And so, it turns out the so-called "sharing economy" is just another way for big companies to make everyone's life and neighborhoods miserable.
Surprisingly, there's a bit of pushback and what might be the start of a regulatory crackdown against biz that just started making a profit despite a decade of tech hype . . . Check-it:
An ordinance took effect in Kansas City on Aug. 6, 2018, regulating and requiring permits for short-term rentals.
Four years later, there were only 164 short-term rental permits issued in Kansas City, according to CompassKC, the city’s permit portal.
That figure is less than 10% of such short-term rentals available in the city.
In June, the number of active listings of short-term rentals in Kansas City on both Airbnb and Vrbo — two popular short-term rental platforms — reached 1,796, according to data from AirDNA. AirDNA is a company that compiles analytics on vacation rentals around the world.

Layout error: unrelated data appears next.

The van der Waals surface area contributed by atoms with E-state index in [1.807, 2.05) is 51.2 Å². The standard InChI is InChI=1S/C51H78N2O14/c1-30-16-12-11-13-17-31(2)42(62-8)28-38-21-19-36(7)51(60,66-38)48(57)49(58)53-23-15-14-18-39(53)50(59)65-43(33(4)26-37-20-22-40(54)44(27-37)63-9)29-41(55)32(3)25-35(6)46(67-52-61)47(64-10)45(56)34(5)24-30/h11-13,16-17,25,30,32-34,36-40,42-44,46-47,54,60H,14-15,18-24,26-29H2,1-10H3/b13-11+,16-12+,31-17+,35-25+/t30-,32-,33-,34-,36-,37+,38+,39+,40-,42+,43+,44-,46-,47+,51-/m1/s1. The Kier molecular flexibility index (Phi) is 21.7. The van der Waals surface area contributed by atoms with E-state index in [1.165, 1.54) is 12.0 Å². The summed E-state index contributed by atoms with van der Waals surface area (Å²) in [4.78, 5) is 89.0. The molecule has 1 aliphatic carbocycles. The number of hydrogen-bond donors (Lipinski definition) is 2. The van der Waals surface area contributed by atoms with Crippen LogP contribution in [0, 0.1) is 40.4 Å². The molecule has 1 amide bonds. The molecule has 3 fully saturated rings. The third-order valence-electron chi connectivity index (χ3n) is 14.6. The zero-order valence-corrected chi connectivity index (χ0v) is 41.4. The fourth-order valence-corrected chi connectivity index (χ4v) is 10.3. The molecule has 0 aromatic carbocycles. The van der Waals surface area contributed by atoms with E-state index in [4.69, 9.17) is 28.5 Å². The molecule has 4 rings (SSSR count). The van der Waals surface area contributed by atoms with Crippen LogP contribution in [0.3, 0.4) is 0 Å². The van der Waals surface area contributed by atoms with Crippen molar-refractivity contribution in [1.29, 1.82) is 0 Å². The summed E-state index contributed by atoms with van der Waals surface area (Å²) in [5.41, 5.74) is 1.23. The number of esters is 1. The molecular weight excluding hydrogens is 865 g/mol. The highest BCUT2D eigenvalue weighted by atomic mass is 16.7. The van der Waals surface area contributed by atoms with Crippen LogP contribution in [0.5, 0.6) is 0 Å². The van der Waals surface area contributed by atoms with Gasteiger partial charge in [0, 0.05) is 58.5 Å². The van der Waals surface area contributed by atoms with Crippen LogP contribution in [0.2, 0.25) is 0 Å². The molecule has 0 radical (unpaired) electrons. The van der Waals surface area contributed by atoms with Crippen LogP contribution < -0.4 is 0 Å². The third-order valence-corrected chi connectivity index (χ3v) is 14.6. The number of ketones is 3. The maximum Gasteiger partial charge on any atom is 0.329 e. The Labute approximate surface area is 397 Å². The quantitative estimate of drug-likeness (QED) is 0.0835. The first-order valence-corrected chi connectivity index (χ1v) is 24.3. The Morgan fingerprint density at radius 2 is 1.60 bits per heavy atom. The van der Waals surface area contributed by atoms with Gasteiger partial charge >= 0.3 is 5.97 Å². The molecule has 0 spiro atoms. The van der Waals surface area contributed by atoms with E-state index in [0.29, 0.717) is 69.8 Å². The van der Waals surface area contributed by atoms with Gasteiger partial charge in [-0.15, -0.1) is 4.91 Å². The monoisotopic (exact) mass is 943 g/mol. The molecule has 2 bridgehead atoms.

Last Thursday, City Auditor Doug Jones presented plans for an audit of short-term rentals at a City Council business session.
The audit, to be released in November, aims to answer two questions:
- “Are short-term rental hosts complying with city registration regulations?”
- “Do short-term rentals impact city convention and tourism taxes and the arena fee?”
Read more via www.TonysKansasCity.com link . . .
Kansas City has become a hotspot for short-term rentals in recent years - with many failing to comply with the city's code. An ordinance took effect in Kansas City on Aug. 6, 2018, regulating and requiring permits for short-term rentals.